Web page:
government was dismissed by Mohammad Ali Jinnah of the Muslim League).

Ghaffar Khan & the Indian National Congress

Ghaffar Khan forged a close, spiritual, and uninhibited friendship with Mahatma Gandhi, the pioneer of
non-violent mass civil disobedience in India. The two had a deep admiration towards each other and
worked together closely till 1947.[5][6]

The Khudai Khidmatgar (servants of god) agitated and worked cohesively with the Indian National
Congress, the leading national organization fighting for freedom, of which Ghaffar Khan was a senior and
respected member. On several occasions when the Congress seemed to disagree with Gandhi on policy,
Ghaffar Khan remained his staunchest ally. In 1931 the Congress offered him the presidency of the party,
but he refused saying, "I am a simple soldier and Khudai Khidmatgar, and I only want to serve."[7] He
remained a member of the Congress Working Committee for many years, resigning only in 1939 because
of his differences with the Party's War Policy. He rejoined the Congress Party when the War Policy was
revised.

On April 23, 1930, Ghaffar Khan was arrested during protests arising out of the Salt Satyagraha. A crowd
of Khudai Khidmatgar gathered in Peshawar's Kissa Khwani (Storytellers) Bazaar. The British ordered
troops to open fire with machine guns on the unarmed crowd, killing an estimated 200-250.[8] The Khudai
Khidmatgar members acted in accord with their training in non-violence under Ghaffar Khan, facing bullets
as the troops fired on them.[9]

Ghaffar Khan was a champion of women's rights and nonviolence. He became a hero in a society
dominated by violence; notwithstanding his liberal views, his unswerving faith and obvious bravery led to
immense respect. Throughout his life, he never lost faith in his non-violent methods or in the compatibility
of Islam and nonviolence. He viewed his struggle as a jihad with only the enemy holding swords. He was
closely identified with Gandhi and he is known in India as the `Frontier Gandhi'.[6]

"O Pathans! Your house has fallen into ruin. Arise and rebuild it, and remember to what race you belong."
-- Ghaffar Khan[10]

The Partition

Ghaffar Khan strongly opposed the partition of India.[5][6] While some Pashtuns (particularly the Red
Shirts) were willing to work with Indian politicians, many Pashtuns were sympathetic to the idea of a
separate homeland for India's Muslims following the departure of the British. Targeted with being Anti-
Muslim,[6] Ghaffar was attacked by fellow Muslims in 1946, leading to his hospitalisation in Peshawar.[11]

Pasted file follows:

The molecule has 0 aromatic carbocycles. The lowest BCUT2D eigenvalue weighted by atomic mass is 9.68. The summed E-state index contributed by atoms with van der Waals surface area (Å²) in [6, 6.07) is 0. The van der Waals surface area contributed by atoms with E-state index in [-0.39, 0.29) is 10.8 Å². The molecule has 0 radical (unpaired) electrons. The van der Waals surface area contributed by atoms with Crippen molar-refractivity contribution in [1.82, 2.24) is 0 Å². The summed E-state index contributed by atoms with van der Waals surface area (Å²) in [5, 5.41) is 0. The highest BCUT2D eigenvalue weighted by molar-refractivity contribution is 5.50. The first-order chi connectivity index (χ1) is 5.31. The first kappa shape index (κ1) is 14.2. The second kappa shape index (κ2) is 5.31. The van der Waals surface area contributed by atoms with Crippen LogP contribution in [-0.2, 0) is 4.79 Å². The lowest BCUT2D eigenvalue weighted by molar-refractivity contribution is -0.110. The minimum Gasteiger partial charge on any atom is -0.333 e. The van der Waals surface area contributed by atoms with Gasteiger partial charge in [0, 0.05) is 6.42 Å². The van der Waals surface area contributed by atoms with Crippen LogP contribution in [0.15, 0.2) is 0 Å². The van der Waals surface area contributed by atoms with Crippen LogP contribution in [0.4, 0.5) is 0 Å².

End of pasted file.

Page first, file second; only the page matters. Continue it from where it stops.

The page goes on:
The Congress party refused last ditch compromises to prevent the partition, like the Cabinet mission plan
and Gandhi's suggestion to offer the Prime Ministership to Jinnah. As a result Bacha Khan and his
followers felt a sense of betrayal by both Pakistan and India. Bacha Khan's last words to Gandhi and his
erstwhile allies in the Congress party were: "You have thrown us to the wolves."[12]

When given a choice between Pakistan and India, most voters chose Pakistan by a margin of 9 to 1 in 1947.
Note a small part of the population voted(Over 5 million boycotted and others were barred [13]); thus, the
neutrality/accuracy of the votes was and is in question. British bribed tribal elders and sponsored loya jirga
in the Tribal Areas, it garnered a similar result as most preferred to become part of Pakistan; an
independent Pashtunistan or joining Afghanistan were not an option given by the British. Khan asked his
supporters to boycott the polls.

Arrest and exile

The notion Khan took the oath of allegiance to the new nation of Pakistan is false. Under the new Pakistani
government, Ghaffar Khan was under house arrest without charge from 1948 till 1954. Released from
prison he gave a speech again on the floor of the constituent assembly, this time condemning the massacre
of his supporters at Babrra.

"I had to go to prison many a time in the days of the Britishers. Although we were at loggerheads with
them, yet their treatment was to some extent tolerant and polite. But the treatment which was meted out to
me in this Islamic state of ours was such that I would not even like to mention it to you."[14]

Arrested again in 1956 for his opposition to the One Unit scheme he remained in prison till 1957. Re-
arrested in 1958 until an illness in 1964 allowed for his release.

In 1962, Abdul Ghaffar Khan was named an "Amnesty International Prisoner of the Year." Amnesty's
statement about him said, "His example symbolizes the suffering of upward of a million people all over the
world who are in prison for their conscience."

In September 1964, the Pakistani authorities allowed him to go to Britain for treatment. During winter his
doctor advised him to go to America. The U S Embassy was reluctant to give him visa because of its ties
with Pakistan. The Pakistan Embassy in London opposed his going to Afghanistan or India for treatment.
The Pakistan Government requested the Afghan Embassy to refuse him but the Afghanistan Government